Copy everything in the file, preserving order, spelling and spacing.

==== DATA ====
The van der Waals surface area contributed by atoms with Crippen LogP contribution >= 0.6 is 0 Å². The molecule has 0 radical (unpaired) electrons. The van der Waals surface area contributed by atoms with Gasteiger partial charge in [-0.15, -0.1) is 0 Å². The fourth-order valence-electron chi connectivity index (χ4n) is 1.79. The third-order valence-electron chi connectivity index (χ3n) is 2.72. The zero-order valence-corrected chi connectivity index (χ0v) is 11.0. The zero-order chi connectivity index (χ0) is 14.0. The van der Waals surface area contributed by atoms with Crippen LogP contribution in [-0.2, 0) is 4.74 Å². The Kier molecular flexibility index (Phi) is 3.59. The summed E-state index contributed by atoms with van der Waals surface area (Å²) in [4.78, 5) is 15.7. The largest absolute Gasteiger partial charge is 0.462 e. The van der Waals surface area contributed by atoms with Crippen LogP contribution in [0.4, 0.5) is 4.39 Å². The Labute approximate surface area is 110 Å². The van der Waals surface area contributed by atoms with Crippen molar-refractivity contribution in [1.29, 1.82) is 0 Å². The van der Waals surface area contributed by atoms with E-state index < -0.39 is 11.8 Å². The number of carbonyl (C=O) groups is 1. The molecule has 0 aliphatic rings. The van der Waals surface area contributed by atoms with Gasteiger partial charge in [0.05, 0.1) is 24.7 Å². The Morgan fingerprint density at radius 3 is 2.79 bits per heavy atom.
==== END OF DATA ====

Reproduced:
The van der Waals surface area contributed by atoms with Crippen LogP contribution >= 0.6 is 0 Å². The molecule has 0 radical (unpaired) electrons. The van der Waals surface area contributed by atoms with Gasteiger partial charge in [-0.15, -0.1) is 0 Å². The fourth-order valence-electron chi connectivity index (χ4n) is 1.79. The third-order valence-electron chi connectivity index (χ3n) is 2.72. The zero-order valence-corrected chi connectivity index (χ0v) is 11.0. The zero-order chi connectivity index (χ0) is 14.0. The van der Waals surface area contributed by atoms with Crippen LogP contribution in [-0.2, 0) is 4.74 Å². The Kier molecular flexibility index (Phi) is 3.59. The summed E-state index contributed by atoms with van der Waals surface area (Å²) in [4.78, 5) is 15.7. The largest absolute Gasteiger partial charge is 0.462 e. The van der Waals surface area contributed by atoms with Crippen LogP contribution in [0.4, 0.5) is 4.39 Å². The Labute approximate surface area is 110 Å². The van der Waals surface area contributed by atoms with Crippen molar-refractivity contribution in [1.29, 1.82) is 0 Å². The van der Waals surface area contributed by atoms with E-state index < -0.39 is 11.8 Å². The number of carbonyl (C=O) groups is 1. The molecule has 0 aliphatic rings. The van der Waals surface area contributed by atoms with Gasteiger partial charge in [0.05, 0.1) is 24.7 Å². The Morgan fingerprint density at radius 3 is 2.79 bits per heavy atom.